Foreign Minister Frank-Walter Steinmeier has called for Brexit negotiations to start as soon as possible. His UK counterpart Boris Johnson has said a key court decision would not interfere with the current timeline.
One day after Britain's High Court ruled the government needs parliament's approval to initiate the process of leaving the European Union, Germany's foreign minister cautioned the UK against stalling the process on Friday.
"We need to ensure that the talks begin quickly even if the court decided this week that the British parliament must be consulted. Further delay isn't in anyone's interests," Steinmeier said after meeting British Foreign Secretary Boris Johnson in Berlin.
The meeting was Johnson's first bilateral visit to Berlin since taking office. He assured those present that the court's ruling would not interfere with Prime Minister Theresa May's timetable for Brexit talks; she has said she intends to trigger the exit process no later than the end of March 2017.
He described Britain's pending exit from the European bloc as a "huge opportunity," adding that "with the right spirit, I believe we can turn these negotiations into a win-win discussion."
May also sought to reassure EU leaders on Friday, telling German Chancellor Angela Merkel and European Commission President Jean-Claude Juncker that she believed the government's appeal would win in Britain's Supreme Court - removing the need for parliamentary approval.
'Preferred' Brexit options
One Sky News reporter asked whether Steinmeier's "preferred option" for negotiations would be to prevent the UK from leaving the EU. Yesterday, the German Council of Economic experts said the best outcome of Brexit talks would be to avert the UK's departure all together.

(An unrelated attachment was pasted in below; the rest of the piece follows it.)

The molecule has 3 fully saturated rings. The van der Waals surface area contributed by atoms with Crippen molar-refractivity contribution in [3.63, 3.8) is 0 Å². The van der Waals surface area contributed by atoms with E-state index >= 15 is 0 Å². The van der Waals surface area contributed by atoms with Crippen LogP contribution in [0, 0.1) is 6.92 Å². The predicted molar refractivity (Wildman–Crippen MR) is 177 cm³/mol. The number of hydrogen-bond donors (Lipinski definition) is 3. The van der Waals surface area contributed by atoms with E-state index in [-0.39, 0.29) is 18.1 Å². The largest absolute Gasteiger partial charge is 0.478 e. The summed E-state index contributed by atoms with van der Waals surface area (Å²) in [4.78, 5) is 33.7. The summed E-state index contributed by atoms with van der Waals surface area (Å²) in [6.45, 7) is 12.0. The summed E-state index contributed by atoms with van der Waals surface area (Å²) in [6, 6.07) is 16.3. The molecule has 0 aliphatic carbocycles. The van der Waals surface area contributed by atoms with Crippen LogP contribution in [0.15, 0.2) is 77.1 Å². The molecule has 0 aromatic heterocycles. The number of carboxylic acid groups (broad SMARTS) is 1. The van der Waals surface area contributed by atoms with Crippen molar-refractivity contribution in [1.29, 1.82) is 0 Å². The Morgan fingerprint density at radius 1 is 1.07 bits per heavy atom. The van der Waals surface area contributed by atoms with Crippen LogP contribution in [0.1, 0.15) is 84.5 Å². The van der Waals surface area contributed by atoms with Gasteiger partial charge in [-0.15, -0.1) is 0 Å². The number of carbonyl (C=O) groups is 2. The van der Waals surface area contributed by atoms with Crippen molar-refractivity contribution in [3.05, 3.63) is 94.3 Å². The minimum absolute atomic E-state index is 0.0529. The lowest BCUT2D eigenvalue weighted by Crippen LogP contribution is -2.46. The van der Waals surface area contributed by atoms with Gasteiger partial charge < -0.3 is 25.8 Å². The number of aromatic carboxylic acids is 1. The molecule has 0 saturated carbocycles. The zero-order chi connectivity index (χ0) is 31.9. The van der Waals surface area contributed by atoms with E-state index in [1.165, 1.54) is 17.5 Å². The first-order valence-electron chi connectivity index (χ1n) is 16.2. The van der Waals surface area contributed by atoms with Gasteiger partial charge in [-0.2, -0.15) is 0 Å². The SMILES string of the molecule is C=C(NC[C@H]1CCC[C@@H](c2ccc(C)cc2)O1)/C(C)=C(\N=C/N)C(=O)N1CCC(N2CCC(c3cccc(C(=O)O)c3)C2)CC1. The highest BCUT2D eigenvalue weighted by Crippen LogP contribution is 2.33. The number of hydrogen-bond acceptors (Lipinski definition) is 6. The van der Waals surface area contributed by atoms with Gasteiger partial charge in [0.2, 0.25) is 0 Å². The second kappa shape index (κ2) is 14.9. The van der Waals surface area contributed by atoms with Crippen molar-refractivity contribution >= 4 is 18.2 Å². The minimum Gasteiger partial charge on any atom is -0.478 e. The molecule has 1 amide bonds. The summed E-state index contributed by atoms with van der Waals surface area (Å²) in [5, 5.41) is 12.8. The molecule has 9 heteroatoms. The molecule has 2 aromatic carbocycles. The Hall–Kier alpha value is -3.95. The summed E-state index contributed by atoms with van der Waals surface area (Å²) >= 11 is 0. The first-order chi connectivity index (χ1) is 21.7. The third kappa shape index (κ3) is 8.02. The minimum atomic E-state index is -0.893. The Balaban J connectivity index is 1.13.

"My preferred option would have been a different outcome to the British referendum," Steinmeier responded, adding no further comment.
Following a chuckle from the audience and a moment of silence, Johnson also responded to the question by filling in what Steinmeier "did not say."
"You will notice what Frank did not say - because he is a very wise man - that his preferred outcome would be another British referendum or an attempt to put the toothpaste back in the tube," Johnson said.
Earlier in the press conference, Steinmeier said the German government "regrets but respects" the UK's decision to leave the EU.
Court ruling fallout
Johnson also told reporters to "not read too much" into Thursday's court decision, telling them to ignore the "Sturm und Drang" occurring in parliament.
Following the High Court ruling, Conservative lawmaker Stephen Phillips resigned from parliament due to "growing and very significant policy differences with the current government." Phillips backed Britain leaving the EU, but said he wanted parliament to have more of a say. Parliamentary sovereignty was often one of the go-to arguments for Brexit campaigners during the referendum, with the Leave campaign's main slogan being "take back control."
London's High Court ruled on Thursday that Britain's parliament, not only its government, must approve the start of Brexit negotiations to leave the European Union. The decision could prove problematic for May's government, considering that a clear majority of UK parliamentarians - including roughly half of May's Conservatives - advocated remaining in the bloc.
The two foreign ministers also discussed the turbulent situation in Turkey, where the government has arrested several members of the opposition pro-Kurdish party, as well as the ongoing conflict in Syria.
rs/msh (AP, dpa, Reuters)